Course Outcomes

Course Outcomes

Course Outcomes & Objectives :

Airway Module
  1. Recognize acute airway compromise
  2. State the indications for, and have a sound working knowledge of emergency airway devices including use of Bag-Mask-Ventilation, oropharyngeal, and nasopharyngeal airways
  3. State the indications for endotracheal intubation
  4. Describe several methods of endotracheal intubation including orotracheal, nasotracheal, and fiber optic intubation
  5. State the indications for emergency surgical establishment of an airway and be capable of describing the technique
Respiratory Module

Given a critically ill patient, the student must be able to determine the presence or absence of respiratory failure, provide for its emergency support, and have a plan of action to subsequently investigate and manage the problem. These actions must be based on a sound knowledge of respiratory physiology, pathology, pathophysiology, and pharmacology.

    1. Recognize the clinical signs and symptoms of acute respiratory failure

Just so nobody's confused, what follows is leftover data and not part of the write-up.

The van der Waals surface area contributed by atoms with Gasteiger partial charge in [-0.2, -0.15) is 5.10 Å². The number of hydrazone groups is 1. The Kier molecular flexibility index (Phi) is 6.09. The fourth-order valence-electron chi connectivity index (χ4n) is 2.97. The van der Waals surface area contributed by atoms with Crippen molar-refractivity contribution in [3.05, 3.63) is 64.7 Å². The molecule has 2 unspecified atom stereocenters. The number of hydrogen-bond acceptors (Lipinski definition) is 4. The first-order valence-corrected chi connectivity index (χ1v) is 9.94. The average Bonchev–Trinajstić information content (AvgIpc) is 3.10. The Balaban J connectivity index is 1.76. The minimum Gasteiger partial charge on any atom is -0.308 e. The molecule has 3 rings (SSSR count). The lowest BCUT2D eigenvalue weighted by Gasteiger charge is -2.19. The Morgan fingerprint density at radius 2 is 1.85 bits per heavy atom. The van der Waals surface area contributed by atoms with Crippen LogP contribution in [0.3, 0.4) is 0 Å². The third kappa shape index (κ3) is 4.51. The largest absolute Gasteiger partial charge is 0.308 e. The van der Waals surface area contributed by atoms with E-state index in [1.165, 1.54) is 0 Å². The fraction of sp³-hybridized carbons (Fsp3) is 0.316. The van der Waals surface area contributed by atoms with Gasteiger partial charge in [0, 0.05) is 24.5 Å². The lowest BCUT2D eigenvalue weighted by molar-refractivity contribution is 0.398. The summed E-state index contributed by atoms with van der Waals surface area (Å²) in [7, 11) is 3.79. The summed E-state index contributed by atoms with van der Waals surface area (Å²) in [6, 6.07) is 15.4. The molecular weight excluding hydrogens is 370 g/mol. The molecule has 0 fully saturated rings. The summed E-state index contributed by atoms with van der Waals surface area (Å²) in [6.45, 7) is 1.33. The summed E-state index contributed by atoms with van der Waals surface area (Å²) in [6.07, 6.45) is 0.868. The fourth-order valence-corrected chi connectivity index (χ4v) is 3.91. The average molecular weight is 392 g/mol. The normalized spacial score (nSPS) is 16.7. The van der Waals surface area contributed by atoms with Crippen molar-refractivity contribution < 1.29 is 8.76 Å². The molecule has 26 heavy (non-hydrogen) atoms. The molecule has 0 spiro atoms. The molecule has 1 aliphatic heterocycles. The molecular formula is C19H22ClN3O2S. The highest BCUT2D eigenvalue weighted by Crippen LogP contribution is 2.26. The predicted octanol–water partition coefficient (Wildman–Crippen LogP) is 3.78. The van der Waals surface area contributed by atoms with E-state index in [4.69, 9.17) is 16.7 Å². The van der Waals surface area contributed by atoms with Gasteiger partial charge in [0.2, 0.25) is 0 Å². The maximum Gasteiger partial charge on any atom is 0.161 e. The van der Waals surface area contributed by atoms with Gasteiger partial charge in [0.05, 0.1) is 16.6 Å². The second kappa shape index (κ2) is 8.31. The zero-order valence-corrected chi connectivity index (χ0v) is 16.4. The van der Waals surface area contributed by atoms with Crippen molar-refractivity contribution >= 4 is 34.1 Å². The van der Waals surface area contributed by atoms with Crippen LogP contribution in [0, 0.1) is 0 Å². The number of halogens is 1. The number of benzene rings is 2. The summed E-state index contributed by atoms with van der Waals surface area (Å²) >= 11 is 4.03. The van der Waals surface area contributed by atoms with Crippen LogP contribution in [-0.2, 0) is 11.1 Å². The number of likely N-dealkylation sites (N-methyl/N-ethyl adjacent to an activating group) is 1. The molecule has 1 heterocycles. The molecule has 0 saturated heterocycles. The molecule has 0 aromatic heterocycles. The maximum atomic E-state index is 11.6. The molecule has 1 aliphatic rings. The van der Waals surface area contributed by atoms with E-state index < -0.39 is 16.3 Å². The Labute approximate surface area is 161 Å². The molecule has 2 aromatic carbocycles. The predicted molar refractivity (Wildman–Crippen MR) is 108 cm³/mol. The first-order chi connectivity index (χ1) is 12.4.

2. Describe the pathophysiology of hypoxemic respiratory failure, list the 6 causes of hypoxemia, and write the alveolar-arterial gas equation
    3. Describe the appropriate management of hypoxemic respiratory failure
    4. Describe the pathophysiology of hypercapnic respiratory failure, and list the physiologic causes of hypercapnia
    5. Discuss the role of oxygen therapy in the treatment of hypercapnic respiratory failure
    6. List the differential diagnosis for an exacerbation of COPD
    7. Describe the appropriate management of hypercapnic respiratory failure
    8. Have a basic understanding of measurements of lung mechanics and pulmonary function tests
    9. Accurately interpret arterial blood gas analysis.
    10. Have a basic working knowledge of the principles of pulse oximetry, capnography, and co-oximetry